It’s been months since David Graeber’s book “Debt” was published, and around the time that Crooked Timber has started a symposium on it an excerpt has gained infamy as Wrongest Sentence Ever. Reading every comment at Unfogged would be time-consuming (and since they come in a little pop up window, annoying), but the collection curated at the link contain some very amusing parodies. From what I’ve read online, I find some of the arguments he appears to be making odd (the only economist I can think of who talks much about barter is Nick Rowe, who emphasizes its unworkability as illustrating how useful money can be and harmful a shortage of currency relative to demand is), but it still sounds like an interesting & ambitious book. In those Unfogged comments a number of people compare him to Jared Diamond, specifically “Collapse”, whose problems I have discussed here before. I enjoy reading Diamond despite all that and maybe Graeber will be similar. On the other hand, it was over two years ago that I started writing a review of Karl Polanyi’s somewhat similar sounding “Great Transformation”, before I ran out of extensions and had to return the book to the library, and I feel I really should deal with that before taking on Graeber.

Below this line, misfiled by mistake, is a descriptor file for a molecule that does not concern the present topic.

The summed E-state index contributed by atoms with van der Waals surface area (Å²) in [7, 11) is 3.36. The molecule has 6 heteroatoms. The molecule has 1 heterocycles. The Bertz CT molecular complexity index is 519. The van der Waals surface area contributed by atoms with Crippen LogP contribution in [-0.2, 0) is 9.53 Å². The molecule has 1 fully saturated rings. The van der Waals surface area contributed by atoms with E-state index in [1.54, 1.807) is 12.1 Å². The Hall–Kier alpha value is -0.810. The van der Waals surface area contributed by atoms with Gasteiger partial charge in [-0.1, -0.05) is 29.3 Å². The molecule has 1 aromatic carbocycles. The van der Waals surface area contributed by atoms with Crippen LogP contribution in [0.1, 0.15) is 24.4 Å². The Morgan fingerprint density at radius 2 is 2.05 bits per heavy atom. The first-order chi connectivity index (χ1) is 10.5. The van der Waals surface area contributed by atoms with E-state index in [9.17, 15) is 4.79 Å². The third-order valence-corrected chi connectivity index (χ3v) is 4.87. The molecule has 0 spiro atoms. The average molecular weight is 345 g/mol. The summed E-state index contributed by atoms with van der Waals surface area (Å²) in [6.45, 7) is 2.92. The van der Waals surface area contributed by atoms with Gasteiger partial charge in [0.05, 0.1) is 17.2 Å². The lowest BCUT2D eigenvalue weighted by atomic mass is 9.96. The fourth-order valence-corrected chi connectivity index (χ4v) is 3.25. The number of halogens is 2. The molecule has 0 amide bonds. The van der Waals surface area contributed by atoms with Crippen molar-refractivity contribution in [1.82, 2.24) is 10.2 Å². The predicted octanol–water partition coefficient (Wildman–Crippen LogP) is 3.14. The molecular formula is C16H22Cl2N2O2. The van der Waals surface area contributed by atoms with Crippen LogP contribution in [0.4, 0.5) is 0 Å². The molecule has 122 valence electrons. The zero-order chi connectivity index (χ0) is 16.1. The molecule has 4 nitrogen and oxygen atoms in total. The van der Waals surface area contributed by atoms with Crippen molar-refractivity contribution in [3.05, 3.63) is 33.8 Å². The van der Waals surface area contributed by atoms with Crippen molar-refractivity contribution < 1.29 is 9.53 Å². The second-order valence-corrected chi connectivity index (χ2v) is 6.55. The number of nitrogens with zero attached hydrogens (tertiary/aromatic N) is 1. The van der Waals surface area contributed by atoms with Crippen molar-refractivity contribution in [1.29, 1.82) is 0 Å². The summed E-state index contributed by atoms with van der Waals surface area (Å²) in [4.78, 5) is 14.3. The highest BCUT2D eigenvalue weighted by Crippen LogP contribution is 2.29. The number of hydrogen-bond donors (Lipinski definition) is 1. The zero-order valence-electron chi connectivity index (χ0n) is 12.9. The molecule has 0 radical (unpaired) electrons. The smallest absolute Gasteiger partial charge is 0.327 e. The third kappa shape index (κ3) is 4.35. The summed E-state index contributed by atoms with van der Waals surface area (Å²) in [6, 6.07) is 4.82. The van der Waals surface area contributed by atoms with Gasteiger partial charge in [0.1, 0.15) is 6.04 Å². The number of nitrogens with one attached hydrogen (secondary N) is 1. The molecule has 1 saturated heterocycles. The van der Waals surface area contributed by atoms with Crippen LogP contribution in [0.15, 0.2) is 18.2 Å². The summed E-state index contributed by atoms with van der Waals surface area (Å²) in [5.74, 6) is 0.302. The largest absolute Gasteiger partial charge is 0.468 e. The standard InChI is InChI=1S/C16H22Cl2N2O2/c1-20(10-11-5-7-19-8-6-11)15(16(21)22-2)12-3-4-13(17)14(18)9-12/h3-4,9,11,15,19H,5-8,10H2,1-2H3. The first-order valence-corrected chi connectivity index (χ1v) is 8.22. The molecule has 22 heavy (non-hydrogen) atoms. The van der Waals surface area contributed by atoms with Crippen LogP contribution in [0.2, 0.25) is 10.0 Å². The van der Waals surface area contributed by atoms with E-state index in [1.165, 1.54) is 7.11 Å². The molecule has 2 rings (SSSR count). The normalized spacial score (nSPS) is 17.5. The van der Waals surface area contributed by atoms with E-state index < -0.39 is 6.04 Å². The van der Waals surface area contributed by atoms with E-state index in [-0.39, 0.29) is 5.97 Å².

On an unrelated note, there has been a hubbub about the Gleick/Heartland affair, but I am mystified by the absence of anyone making a point that seems obvious to me. Gleick claims he received the “strategy” document in the mail, subsequently emailed Heartland pretending to be a board-member and then received the other documents. I haven’t read any of these myself, but there is unanimity that the “strategy” document largely consists of elements borrowed from the other documents, so the author must have read them before writing it. The pdf from the scanned “strategy” paper contains metadata indicating the date & time at which it was scanned (whose Pacific timezone has been widely noted). The Heartland emails will have date/time stamps as well. If the date on the document precedes that of the emails that would clear Gleick of the charge of fabricating it himself. I don’t think he’ll clear himself in that way because he seems pretty obviously guilty. I should add that a later date would be consistent with him only scanning the physical document after he received the emails, but that’s about as plausible as the idea that anyone else would think his Forbes blog is a vital outpost in the battle over climate policy. Now I feel stupid for even spending time writing about this tempest in a teacup.